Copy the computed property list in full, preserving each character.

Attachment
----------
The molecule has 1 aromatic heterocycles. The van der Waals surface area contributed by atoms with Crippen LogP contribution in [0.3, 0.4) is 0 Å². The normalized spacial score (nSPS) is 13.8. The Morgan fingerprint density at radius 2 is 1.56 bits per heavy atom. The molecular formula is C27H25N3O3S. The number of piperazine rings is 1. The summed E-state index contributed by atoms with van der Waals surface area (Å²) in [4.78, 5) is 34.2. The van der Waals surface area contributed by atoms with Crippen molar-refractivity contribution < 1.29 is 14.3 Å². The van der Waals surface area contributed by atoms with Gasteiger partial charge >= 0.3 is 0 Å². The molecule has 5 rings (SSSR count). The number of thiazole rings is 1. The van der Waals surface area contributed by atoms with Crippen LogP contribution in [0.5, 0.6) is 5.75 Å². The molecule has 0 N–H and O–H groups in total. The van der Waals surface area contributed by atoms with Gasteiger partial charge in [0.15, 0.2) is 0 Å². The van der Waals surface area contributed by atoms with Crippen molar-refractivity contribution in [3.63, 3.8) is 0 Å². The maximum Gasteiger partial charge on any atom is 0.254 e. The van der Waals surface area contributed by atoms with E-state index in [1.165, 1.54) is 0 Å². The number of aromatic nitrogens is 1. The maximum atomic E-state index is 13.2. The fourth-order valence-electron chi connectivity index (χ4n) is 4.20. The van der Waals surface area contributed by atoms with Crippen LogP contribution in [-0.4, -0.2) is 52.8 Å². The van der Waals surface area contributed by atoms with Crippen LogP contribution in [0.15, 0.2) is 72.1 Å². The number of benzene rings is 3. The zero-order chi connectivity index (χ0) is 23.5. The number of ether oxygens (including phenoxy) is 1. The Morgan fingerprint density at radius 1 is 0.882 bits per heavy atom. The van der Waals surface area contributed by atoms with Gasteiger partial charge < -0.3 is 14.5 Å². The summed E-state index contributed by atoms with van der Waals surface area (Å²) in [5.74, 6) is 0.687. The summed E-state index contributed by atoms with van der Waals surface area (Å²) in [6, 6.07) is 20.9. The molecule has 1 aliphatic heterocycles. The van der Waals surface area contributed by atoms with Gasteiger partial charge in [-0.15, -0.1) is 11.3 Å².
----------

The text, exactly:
The molecule has 1 aromatic heterocycles. The van der Waals surface area contributed by atoms with Crippen LogP contribution in [0.3, 0.4) is 0 Å². The normalized spacial score (nSPS) is 13.8. The Morgan fingerprint density at radius 2 is 1.56 bits per heavy atom. The molecular formula is C27H25N3O3S. The number of piperazine rings is 1. The summed E-state index contributed by atoms with van der Waals surface area (Å²) in [4.78, 5) is 34.2. The van der Waals surface area contributed by atoms with Crippen molar-refractivity contribution < 1.29 is 14.3 Å². The van der Waals surface area contributed by atoms with Gasteiger partial charge >= 0.3 is 0 Å². The molecule has 5 rings (SSSR count). The number of thiazole rings is 1. The van der Waals surface area contributed by atoms with Crippen LogP contribution in [0.5, 0.6) is 5.75 Å². The molecule has 0 N–H and O–H groups in total. The van der Waals surface area contributed by atoms with Gasteiger partial charge in [0.15, 0.2) is 0 Å². The van der Waals surface area contributed by atoms with Crippen molar-refractivity contribution in [3.63, 3.8) is 0 Å². The maximum Gasteiger partial charge on any atom is 0.254 e. The van der Waals surface area contributed by atoms with E-state index in [1.165, 1.54) is 0 Å². The number of aromatic nitrogens is 1. The maximum atomic E-state index is 13.2. The fourth-order valence-electron chi connectivity index (χ4n) is 4.20. The van der Waals surface area contributed by atoms with Crippen LogP contribution in [-0.4, -0.2) is 52.8 Å². The van der Waals surface area contributed by atoms with Crippen LogP contribution in [0.15, 0.2) is 72.1 Å². The number of benzene rings is 3. The zero-order chi connectivity index (χ0) is 23.5. The number of ether oxygens (including phenoxy) is 1. The Morgan fingerprint density at radius 1 is 0.882 bits per heavy atom. The van der Waals surface area contributed by atoms with Gasteiger partial charge < -0.3 is 14.5 Å². The summed E-state index contributed by atoms with van der Waals surface area (Å²) in [5.74, 6) is 0.687. The summed E-state index contributed by atoms with van der Waals surface area (Å²) in [6, 6.07) is 20.9. The molecule has 1 aliphatic heterocycles. The van der Waals surface area contributed by atoms with Gasteiger partial charge in [-0.15, -0.1) is 11.3 Å².